Organisations and Arts Organisations
CCM Zeppelin University Friedrichshafen, Germany
Over the last 20 years, the mainstream arts administration literature has tried to apply general themes and techniques from business administration and management studies. Leadership skills, financing, organizational planning, distribution and marketing are the principle issues of standard arts administration publications, often labelled as "arts-marketing", "arts-sponsoring" or "arts-project management".
It has been only on rare occasion that authors have radically questioned the appropriation of managerial tools from the business sector into arts management, and if such tools are indeed suitable for arts institutions such as theatres, opera houses, museums or festivals. Can an artistically driven production process, such as creating an opera, be "managed" using business - centric managerial tools, which refer to linear, decomposable production processes? Or, rather, are creative processes open, iterative, recursive and non-linear and therefore not plan-able? Art Organisations have different aims, and therefore operate with a different "logic". How does this logic operate? And how can art administrators cope with this altered "logic" in theory and practice?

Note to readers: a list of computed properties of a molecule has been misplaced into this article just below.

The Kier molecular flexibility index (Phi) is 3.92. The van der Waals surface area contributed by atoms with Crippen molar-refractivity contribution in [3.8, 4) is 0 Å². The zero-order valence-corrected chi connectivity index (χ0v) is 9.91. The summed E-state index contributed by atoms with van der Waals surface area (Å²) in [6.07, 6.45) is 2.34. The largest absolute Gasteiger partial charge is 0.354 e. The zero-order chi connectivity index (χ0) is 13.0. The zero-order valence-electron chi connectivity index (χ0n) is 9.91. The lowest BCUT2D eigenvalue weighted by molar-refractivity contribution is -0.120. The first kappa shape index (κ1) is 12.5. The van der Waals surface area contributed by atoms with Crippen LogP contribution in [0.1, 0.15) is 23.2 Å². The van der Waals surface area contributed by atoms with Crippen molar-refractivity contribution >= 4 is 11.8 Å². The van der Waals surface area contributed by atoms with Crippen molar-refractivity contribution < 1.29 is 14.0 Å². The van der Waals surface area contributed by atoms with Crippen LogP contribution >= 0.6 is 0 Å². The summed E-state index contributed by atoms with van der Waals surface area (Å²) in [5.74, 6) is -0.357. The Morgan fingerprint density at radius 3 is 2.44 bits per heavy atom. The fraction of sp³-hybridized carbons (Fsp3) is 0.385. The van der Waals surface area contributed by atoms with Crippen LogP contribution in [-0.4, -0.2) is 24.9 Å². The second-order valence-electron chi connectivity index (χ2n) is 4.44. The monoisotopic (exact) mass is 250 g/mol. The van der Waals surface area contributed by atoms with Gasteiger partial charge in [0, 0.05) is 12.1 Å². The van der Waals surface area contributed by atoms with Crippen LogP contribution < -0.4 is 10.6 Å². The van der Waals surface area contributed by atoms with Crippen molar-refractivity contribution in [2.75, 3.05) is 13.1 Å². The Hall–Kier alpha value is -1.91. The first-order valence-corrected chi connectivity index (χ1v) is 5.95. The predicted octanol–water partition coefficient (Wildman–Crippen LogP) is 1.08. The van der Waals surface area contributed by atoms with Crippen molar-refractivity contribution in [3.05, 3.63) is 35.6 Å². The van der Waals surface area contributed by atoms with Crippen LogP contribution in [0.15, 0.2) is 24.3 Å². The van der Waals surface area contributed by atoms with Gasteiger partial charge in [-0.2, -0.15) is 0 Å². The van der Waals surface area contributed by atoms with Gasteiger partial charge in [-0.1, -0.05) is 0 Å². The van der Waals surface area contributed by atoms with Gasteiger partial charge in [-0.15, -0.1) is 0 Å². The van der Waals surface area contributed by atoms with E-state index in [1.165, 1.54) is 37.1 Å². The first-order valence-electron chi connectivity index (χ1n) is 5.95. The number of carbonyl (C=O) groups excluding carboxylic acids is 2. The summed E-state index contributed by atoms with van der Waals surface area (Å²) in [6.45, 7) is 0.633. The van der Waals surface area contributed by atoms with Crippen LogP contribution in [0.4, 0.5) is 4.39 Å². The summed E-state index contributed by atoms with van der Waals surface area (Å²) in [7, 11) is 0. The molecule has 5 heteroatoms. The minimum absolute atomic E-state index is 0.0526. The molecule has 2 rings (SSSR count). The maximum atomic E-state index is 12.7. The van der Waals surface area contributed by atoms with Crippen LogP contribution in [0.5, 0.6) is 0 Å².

The Paper will investigate the questions mentioned above. Firstly we will examine the specifics of art organisations - in comparison to other organisations such as corporations - by focusing on its aims, its modes of production and its organizational sociology. These observations shall be done from the perspective of social systems theory (also known as self organisation theory, referential authors include: Niklas Luhmann, Dirk Baecker, Karl Weick, Hermann Haken), because the theory is used in management and organisation theory as well as in sociology and art theory. The systems theoretical approach acts as a quintessential comparative device, since it operates within the same conceptual framework and definitions allowing one to examine different fields on equal footing.
Second the author will show, how a new understanding of arts management is emerging from a sociological perspective rather than from business administration.
Thirdly there will be a brief introduction on the theoretical development of arts administration within German speaking countries, as well as contemporary debates, which focus on a new understanding of the term "management" in arts management and arts administration.